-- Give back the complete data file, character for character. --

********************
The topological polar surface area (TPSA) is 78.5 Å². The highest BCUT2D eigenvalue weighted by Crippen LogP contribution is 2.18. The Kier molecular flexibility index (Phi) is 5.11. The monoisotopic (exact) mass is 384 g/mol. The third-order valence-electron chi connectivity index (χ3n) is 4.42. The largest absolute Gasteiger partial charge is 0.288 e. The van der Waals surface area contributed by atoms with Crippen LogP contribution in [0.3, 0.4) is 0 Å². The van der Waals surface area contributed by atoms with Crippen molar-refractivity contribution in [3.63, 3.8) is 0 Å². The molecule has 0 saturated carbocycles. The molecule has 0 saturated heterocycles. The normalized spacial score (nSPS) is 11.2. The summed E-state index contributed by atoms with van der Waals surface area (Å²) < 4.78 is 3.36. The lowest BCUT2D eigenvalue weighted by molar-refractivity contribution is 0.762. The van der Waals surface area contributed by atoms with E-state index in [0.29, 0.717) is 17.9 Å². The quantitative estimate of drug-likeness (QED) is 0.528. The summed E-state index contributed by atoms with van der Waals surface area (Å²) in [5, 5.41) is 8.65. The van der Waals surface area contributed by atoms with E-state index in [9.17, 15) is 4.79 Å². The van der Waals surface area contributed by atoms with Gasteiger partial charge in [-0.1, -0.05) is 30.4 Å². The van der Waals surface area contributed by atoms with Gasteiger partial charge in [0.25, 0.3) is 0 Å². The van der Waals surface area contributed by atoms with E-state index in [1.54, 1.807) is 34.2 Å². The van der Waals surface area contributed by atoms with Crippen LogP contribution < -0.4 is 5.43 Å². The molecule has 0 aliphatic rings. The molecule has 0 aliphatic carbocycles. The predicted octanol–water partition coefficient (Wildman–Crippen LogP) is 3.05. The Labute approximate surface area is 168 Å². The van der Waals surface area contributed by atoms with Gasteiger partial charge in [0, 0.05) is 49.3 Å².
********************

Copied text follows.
The topological polar surface area (TPSA) is 78.5 Å². The highest BCUT2D eigenvalue weighted by Crippen LogP contribution is 2.18. The Kier molecular flexibility index (Phi) is 5.11. The monoisotopic (exact) mass is 384 g/mol. The third-order valence-electron chi connectivity index (χ3n) is 4.42. The largest absolute Gasteiger partial charge is 0.288 e. The van der Waals surface area contributed by atoms with Crippen LogP contribution in [0.3, 0.4) is 0 Å². The van der Waals surface area contributed by atoms with Crippen molar-refractivity contribution in [3.63, 3.8) is 0 Å². The molecule has 0 saturated carbocycles. The molecule has 0 saturated heterocycles. The normalized spacial score (nSPS) is 11.2. The summed E-state index contributed by atoms with van der Waals surface area (Å²) < 4.78 is 3.36. The lowest BCUT2D eigenvalue weighted by molar-refractivity contribution is 0.762. The van der Waals surface area contributed by atoms with E-state index in [0.29, 0.717) is 17.9 Å². The quantitative estimate of drug-likeness (QED) is 0.528. The summed E-state index contributed by atoms with van der Waals surface area (Å²) in [5, 5.41) is 8.65. The van der Waals surface area contributed by atoms with E-state index in [9.17, 15) is 4.79 Å². The van der Waals surface area contributed by atoms with Gasteiger partial charge in [-0.1, -0.05) is 30.4 Å². The van der Waals surface area contributed by atoms with Gasteiger partial charge in [0.25, 0.3) is 0 Å². The van der Waals surface area contributed by atoms with E-state index in [1.54, 1.807) is 34.2 Å². The van der Waals surface area contributed by atoms with Crippen LogP contribution < -0.4 is 5.43 Å². The molecule has 0 aliphatic rings. The molecule has 0 aliphatic carbocycles. The predicted octanol–water partition coefficient (Wildman–Crippen LogP) is 3.05. The Labute approximate surface area is 168 Å². The van der Waals surface area contributed by atoms with Gasteiger partial charge in [0, 0.05) is 49.3 Å².